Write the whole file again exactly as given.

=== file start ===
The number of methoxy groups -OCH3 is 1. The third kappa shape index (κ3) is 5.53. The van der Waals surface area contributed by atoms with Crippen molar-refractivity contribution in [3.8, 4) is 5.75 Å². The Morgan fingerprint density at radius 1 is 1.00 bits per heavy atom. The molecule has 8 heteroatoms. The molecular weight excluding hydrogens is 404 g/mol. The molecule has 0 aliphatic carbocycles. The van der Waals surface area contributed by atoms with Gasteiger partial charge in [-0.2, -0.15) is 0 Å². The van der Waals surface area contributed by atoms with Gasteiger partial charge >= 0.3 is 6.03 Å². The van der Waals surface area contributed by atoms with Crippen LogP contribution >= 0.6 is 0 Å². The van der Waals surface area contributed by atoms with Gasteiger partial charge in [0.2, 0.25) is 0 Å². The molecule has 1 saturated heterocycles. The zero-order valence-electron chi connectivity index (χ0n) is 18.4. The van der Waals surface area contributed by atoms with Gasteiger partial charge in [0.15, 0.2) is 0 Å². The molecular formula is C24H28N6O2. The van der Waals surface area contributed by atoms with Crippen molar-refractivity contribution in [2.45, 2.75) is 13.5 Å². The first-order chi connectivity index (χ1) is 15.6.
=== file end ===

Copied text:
The number of methoxy groups -OCH3 is 1. The third kappa shape index (κ3) is 5.53. The van der Waals surface area contributed by atoms with Crippen molar-refractivity contribution in [3.8, 4) is 5.75 Å². The Morgan fingerprint density at radius 1 is 1.00 bits per heavy atom. The molecule has 8 heteroatoms. The molecular weight excluding hydrogens is 404 g/mol. The molecule has 0 aliphatic carbocycles. The van der Waals surface area contributed by atoms with Gasteiger partial charge in [-0.2, -0.15) is 0 Å². The van der Waals surface area contributed by atoms with Gasteiger partial charge >= 0.3 is 6.03 Å². The van der Waals surface area contributed by atoms with Crippen LogP contribution >= 0.6 is 0 Å². The van der Waals surface area contributed by atoms with Gasteiger partial charge in [0.2, 0.25) is 0 Å². The molecule has 1 saturated heterocycles. The zero-order valence-electron chi connectivity index (χ0n) is 18.4. The van der Waals surface area contributed by atoms with Gasteiger partial charge in [0.15, 0.2) is 0 Å². The molecular formula is C24H28N6O2. The van der Waals surface area contributed by atoms with Crippen molar-refractivity contribution in [2.45, 2.75) is 13.5 Å². The first-order chi connectivity index (χ1) is 15.6.